An Automated Machine Learning Engine with Inverse Analysis for Seismic Design of Dams
Abstract
:1. Introduction
2. Automated Machine Learning (AutoML)
2.1. MLBased Response Evaluation of Dams
2.2. Underpinning Theory
 Linear models: minimizing a regularized empirical loss with stochastic gradient descent (SGD), and Bayesian Automatic Relevance Determination (ARD) regression;
 Ensemble models: Adaboost, random forest (and decision trees), extra trees, gradient boosting;
 Probabilistic model: Gaussian process (GP) regression;
 Knearest neighbor (KNN) and support vector regression (SVR);
 Neural networks: Multilayer perceptron (MLP).
3. Design Variables
3.1. Dam Shape
 ${L}_{1}\in $ (50, 150) m.
 ${L}_{2}$ = ${L}_{1}\times {\alpha}_{1}$; ${\alpha}_{1}\in (0.00,0.05)$⟶${L}_{2}\in $ (0, 7) m.
 ${L}_{3}$ = ${L}_{4}\times {\alpha}_{3}$; ${\alpha}_{3}\in (1.00,1.20)$⟶${L}_{3}\in $ (7, 40) m.
 ${L}_{4}$ = ${L}_{1}\times {\alpha}_{2}$; ${\alpha}_{2}\in (0.12,0.24)$⟶${L}_{4}\in $ (6, 35) m.
 ${L}_{5}$ = ${L}_{6}\times {\alpha}_{5}$; ${\alpha}_{5}\in (0.30,0.70)$⟶${L}_{6}\in $ (20, 140) m.
 ${L}_{6}$ = ${L}_{1}\times {\alpha}_{4}$; ${\alpha}_{4}\in (1.10,1.60)$⟶${L}_{5}\in $ (55, 235) m.
 ${L}_{7}$ = ${L}_{5}\times {\alpha}_{6}$; ${\alpha}_{6}\in (0.75,0.90)$⟶${L}_{7}\in $ (40, 200) m.
 $WL$ = ${L}_{5}\times {\alpha}_{7}$; ${\alpha}_{7}\in (0.50,1.00)$
3.2. Material Properties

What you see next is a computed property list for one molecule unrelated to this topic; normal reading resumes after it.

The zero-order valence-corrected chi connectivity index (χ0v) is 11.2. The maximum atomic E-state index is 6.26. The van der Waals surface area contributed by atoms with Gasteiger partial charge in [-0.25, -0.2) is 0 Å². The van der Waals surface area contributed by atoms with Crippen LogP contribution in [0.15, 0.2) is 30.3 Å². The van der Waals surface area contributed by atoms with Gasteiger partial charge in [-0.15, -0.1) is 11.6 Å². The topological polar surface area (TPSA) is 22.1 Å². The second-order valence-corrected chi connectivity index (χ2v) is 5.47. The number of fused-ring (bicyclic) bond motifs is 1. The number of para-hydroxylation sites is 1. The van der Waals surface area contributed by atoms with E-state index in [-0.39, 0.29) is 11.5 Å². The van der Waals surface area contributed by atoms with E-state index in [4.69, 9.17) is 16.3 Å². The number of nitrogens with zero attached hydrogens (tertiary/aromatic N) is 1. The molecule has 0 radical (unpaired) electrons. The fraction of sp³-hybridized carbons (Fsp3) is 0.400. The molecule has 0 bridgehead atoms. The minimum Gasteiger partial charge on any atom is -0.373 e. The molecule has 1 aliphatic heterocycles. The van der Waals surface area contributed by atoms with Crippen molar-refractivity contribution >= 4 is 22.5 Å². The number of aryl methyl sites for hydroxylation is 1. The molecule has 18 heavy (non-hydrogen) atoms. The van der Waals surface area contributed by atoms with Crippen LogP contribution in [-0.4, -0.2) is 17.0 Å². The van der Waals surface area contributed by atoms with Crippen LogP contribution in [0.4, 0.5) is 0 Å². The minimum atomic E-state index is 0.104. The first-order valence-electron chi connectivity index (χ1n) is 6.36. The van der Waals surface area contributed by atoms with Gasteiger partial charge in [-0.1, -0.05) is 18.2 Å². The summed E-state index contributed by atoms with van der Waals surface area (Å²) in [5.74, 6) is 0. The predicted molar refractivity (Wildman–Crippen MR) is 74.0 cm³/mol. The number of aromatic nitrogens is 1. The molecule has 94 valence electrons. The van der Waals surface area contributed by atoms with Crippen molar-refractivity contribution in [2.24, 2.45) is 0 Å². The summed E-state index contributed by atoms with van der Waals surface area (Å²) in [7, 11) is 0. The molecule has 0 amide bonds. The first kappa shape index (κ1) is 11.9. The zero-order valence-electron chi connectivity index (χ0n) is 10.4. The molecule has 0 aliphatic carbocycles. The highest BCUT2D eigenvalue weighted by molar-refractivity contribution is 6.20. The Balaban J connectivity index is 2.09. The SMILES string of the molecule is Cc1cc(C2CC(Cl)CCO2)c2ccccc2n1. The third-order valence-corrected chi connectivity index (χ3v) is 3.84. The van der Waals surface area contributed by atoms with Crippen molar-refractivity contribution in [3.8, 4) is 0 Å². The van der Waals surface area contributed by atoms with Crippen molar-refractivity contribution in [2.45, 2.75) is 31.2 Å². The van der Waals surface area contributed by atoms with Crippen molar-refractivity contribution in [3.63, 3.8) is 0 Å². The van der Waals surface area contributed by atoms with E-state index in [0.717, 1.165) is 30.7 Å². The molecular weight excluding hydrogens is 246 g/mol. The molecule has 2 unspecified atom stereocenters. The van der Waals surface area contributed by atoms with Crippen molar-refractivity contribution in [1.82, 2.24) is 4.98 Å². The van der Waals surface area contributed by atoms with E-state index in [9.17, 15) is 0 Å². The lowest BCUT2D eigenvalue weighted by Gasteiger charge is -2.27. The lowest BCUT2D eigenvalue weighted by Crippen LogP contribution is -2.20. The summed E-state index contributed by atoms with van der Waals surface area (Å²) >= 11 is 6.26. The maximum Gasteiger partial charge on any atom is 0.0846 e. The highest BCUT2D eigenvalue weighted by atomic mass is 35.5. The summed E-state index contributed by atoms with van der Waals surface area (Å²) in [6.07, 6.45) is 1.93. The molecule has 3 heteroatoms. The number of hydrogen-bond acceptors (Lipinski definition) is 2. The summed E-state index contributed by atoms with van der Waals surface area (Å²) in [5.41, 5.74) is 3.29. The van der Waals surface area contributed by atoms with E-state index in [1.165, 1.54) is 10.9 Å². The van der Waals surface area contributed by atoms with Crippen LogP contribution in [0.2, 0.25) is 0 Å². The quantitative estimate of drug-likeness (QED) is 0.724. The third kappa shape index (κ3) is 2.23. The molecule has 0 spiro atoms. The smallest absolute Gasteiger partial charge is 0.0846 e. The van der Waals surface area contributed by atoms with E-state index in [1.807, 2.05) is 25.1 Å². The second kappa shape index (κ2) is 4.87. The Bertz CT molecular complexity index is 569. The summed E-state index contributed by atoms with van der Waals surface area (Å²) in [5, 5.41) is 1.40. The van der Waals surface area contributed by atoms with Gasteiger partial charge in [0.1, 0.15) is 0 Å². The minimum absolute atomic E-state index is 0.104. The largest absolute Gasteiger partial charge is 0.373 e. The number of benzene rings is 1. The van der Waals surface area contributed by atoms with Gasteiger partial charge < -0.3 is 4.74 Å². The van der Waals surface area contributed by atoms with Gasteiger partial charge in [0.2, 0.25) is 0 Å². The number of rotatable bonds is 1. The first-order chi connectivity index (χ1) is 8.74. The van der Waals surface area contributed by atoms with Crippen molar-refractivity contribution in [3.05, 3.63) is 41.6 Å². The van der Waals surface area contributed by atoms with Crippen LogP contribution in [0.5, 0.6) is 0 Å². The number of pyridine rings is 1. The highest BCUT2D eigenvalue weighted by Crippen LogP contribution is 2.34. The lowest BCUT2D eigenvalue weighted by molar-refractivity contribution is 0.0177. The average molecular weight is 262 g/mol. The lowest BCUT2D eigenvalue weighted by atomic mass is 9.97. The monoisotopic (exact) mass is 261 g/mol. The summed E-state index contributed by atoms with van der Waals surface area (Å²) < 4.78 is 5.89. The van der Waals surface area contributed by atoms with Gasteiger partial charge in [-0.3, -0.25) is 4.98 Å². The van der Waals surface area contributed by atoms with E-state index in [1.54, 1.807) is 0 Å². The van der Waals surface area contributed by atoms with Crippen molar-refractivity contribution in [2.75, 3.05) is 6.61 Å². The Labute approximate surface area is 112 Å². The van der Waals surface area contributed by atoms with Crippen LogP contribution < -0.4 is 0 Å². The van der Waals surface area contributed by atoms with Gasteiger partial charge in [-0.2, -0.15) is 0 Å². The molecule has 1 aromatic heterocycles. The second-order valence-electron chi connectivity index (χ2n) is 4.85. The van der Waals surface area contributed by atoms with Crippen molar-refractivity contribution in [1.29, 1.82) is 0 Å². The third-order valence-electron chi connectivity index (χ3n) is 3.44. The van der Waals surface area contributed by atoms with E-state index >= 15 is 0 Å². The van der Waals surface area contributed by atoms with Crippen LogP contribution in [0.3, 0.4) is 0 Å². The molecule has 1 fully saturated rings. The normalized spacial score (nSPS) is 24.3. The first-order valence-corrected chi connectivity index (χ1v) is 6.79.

3.3. Loads
4. Data Structure
4.1. Software
4.2. InputOutput Coverage
 Scalar quantities cover the maximum (or minimum) response of the dam at a particular location and the entire duration of the applied ground motion. For example, maximum crest displacement shows the “global” behavior of the dam under the applied motion. Similarly, the maximum first principal stress at the dam heel is a “local” metric that presents the onset of cracking (if exceeds the tensile strength). Other peaks (i.e., maximum or minimum) response quantities can be extracted from displacement, stress, and strain results.
 Vector quantities cover the responses over time, or they present the spatial distribution of the response parameters. Cumulative inelastic duration (CID) shows the time intervals in which the stress at a particular location exceeds the tensile strength. The overstressed area (OA) illustrates the spatial distribution of regions within the dam body where the tensile strength exceeds the tensile strength (or a multiplayer of it).
 Out1: maximum horizontal crest displacement, ${\Delta}_{max}$
 Out2: maximum first principal stress at heel, ${\sigma}_{p1,max}^{heel}$
 Out3: maximum first principal stress at upstream face 5% from the heel, ${\sigma}_{p1,max}^{UP5\%}$
 Out4: maximum first principal stress at toe, ${\sigma}_{p1,max}^{toe}$
 Out5: minimum third principal stress at the heel, ${\sigma}_{p2,min}^{heel}$
 Out6: minimum third principal stress at the toe, ${\sigma}_{p2,min}^{toe}$
 Out7: CID for demand capacity ratio exceeds one at the heel, $CI{D}_{DCR=1}^{heel}$
 Out8: CID for demand capacity ratio exceeds two at the heel, $CI{D}_{DCR=2}^{heel}$
 Out9: Overstressed area for demand capacity ratio exceeds one at the heel, $O{A}_{DCR=1}^{heel}$
 Out10: Overstressed area for demand capacity ratio exceeds two at the heel, $O{A}_{DCR=2}^{heel}$